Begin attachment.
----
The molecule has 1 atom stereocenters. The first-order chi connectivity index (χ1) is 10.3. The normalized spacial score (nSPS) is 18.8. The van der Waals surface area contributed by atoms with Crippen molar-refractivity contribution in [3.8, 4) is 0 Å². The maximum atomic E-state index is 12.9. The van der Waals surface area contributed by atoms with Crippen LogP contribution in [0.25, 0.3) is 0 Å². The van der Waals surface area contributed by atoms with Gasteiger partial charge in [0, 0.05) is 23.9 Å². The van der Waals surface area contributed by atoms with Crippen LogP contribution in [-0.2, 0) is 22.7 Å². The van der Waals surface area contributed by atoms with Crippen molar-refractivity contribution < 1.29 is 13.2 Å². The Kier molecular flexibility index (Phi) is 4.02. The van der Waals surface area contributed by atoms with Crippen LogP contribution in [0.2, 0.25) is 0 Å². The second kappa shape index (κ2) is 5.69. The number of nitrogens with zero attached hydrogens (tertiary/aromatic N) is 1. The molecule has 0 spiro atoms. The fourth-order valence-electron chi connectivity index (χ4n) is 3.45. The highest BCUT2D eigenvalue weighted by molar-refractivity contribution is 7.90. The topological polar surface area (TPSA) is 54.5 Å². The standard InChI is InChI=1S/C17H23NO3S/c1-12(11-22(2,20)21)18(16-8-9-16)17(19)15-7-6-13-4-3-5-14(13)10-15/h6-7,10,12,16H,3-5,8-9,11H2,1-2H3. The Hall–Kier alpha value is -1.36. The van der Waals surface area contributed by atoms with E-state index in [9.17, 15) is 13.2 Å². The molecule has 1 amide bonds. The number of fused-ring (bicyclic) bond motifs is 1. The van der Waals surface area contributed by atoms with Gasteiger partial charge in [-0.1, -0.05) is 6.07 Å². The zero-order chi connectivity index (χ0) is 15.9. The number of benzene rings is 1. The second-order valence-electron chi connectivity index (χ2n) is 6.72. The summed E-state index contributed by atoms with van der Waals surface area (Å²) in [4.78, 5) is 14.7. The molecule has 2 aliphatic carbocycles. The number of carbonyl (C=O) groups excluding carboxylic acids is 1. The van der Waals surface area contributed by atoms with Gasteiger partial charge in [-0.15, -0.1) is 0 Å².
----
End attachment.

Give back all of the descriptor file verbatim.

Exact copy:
The molecule has 1 atom stereocenters. The first-order chi connectivity index (χ1) is 10.3. The normalized spacial score (nSPS) is 18.8. The van der Waals surface area contributed by atoms with Crippen molar-refractivity contribution in [3.8, 4) is 0 Å². The maximum atomic E-state index is 12.9. The van der Waals surface area contributed by atoms with Crippen LogP contribution in [0.25, 0.3) is 0 Å². The van der Waals surface area contributed by atoms with Gasteiger partial charge in [0, 0.05) is 23.9 Å². The van der Waals surface area contributed by atoms with Crippen LogP contribution in [-0.2, 0) is 22.7 Å². The van der Waals surface area contributed by atoms with Crippen molar-refractivity contribution < 1.29 is 13.2 Å². The Kier molecular flexibility index (Phi) is 4.02. The van der Waals surface area contributed by atoms with Crippen LogP contribution in [0.2, 0.25) is 0 Å². The second kappa shape index (κ2) is 5.69. The number of nitrogens with zero attached hydrogens (tertiary/aromatic N) is 1. The molecule has 0 spiro atoms. The fourth-order valence-electron chi connectivity index (χ4n) is 3.45. The highest BCUT2D eigenvalue weighted by molar-refractivity contribution is 7.90. The topological polar surface area (TPSA) is 54.5 Å². The standard InChI is InChI=1S/C17H23NO3S/c1-12(11-22(2,20)21)18(16-8-9-16)17(19)15-7-6-13-4-3-5-14(13)10-15/h6-7,10,12,16H,3-5,8-9,11H2,1-2H3. The Hall–Kier alpha value is -1.36. The van der Waals surface area contributed by atoms with E-state index in [9.17, 15) is 13.2 Å². The molecule has 1 amide bonds. The number of fused-ring (bicyclic) bond motifs is 1. The van der Waals surface area contributed by atoms with Gasteiger partial charge in [-0.1, -0.05) is 6.07 Å². The zero-order chi connectivity index (χ0) is 15.9. The number of benzene rings is 1. The second-order valence-electron chi connectivity index (χ2n) is 6.72. The summed E-state index contributed by atoms with van der Waals surface area (Å²) in [4.78, 5) is 14.7. The molecule has 2 aliphatic carbocycles. The number of carbonyl (C=O) groups excluding carboxylic acids is 1. The van der Waals surface area contributed by atoms with Gasteiger partial charge in [-0.15, -0.1) is 0 Å².